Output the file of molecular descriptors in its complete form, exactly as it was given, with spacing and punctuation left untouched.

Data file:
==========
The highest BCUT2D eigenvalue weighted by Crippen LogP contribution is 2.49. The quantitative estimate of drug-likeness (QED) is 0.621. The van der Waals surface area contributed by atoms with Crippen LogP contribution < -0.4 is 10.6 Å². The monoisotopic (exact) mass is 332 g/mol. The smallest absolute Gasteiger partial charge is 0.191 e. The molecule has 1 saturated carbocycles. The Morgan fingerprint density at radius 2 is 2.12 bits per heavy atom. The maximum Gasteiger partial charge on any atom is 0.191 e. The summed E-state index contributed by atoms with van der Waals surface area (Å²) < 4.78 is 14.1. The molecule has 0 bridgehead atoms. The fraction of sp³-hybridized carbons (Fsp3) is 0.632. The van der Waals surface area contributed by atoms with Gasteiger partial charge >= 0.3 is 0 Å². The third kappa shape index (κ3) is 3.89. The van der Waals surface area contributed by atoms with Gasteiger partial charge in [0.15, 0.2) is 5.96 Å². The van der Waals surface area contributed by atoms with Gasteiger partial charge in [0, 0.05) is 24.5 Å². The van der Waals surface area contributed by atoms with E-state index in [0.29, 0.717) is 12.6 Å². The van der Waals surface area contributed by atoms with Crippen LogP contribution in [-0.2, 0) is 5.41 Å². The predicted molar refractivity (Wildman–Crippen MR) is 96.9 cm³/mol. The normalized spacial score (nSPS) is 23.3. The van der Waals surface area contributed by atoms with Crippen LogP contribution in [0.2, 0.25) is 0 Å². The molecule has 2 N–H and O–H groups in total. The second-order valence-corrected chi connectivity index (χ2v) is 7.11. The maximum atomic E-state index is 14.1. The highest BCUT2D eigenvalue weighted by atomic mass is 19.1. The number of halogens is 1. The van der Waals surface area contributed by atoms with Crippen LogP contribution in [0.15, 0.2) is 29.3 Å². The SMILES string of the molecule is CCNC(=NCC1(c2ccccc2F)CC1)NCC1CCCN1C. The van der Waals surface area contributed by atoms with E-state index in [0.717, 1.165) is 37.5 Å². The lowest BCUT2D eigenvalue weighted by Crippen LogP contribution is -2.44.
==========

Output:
The highest BCUT2D eigenvalue weighted by Crippen LogP contribution is 2.49. The quantitative estimate of drug-likeness (QED) is 0.621. The van der Waals surface area contributed by atoms with Crippen LogP contribution < -0.4 is 10.6 Å². The monoisotopic (exact) mass is 332 g/mol. The smallest absolute Gasteiger partial charge is 0.191 e. The molecule has 1 saturated carbocycles. The Morgan fingerprint density at radius 2 is 2.12 bits per heavy atom. The maximum Gasteiger partial charge on any atom is 0.191 e. The summed E-state index contributed by atoms with van der Waals surface area (Å²) < 4.78 is 14.1. The molecule has 0 bridgehead atoms. The fraction of sp³-hybridized carbons (Fsp3) is 0.632. The van der Waals surface area contributed by atoms with Gasteiger partial charge >= 0.3 is 0 Å². The third kappa shape index (κ3) is 3.89. The van der Waals surface area contributed by atoms with Gasteiger partial charge in [0.15, 0.2) is 5.96 Å². The van der Waals surface area contributed by atoms with Gasteiger partial charge in [0, 0.05) is 24.5 Å². The van der Waals surface area contributed by atoms with E-state index in [0.29, 0.717) is 12.6 Å². The van der Waals surface area contributed by atoms with Crippen LogP contribution in [-0.2, 0) is 5.41 Å². The predicted molar refractivity (Wildman–Crippen MR) is 96.9 cm³/mol. The normalized spacial score (nSPS) is 23.3. The van der Waals surface area contributed by atoms with Crippen LogP contribution in [0.2, 0.25) is 0 Å². The molecule has 2 N–H and O–H groups in total. The second-order valence-corrected chi connectivity index (χ2v) is 7.11. The maximum atomic E-state index is 14.1. The highest BCUT2D eigenvalue weighted by atomic mass is 19.1. The number of halogens is 1. The van der Waals surface area contributed by atoms with Crippen LogP contribution in [0.15, 0.2) is 29.3 Å². The SMILES string of the molecule is CCNC(=NCC1(c2ccccc2F)CC1)NCC1CCCN1C. The van der Waals surface area contributed by atoms with E-state index in [0.717, 1.165) is 37.5 Å². The lowest BCUT2D eigenvalue weighted by Crippen LogP contribution is -2.44.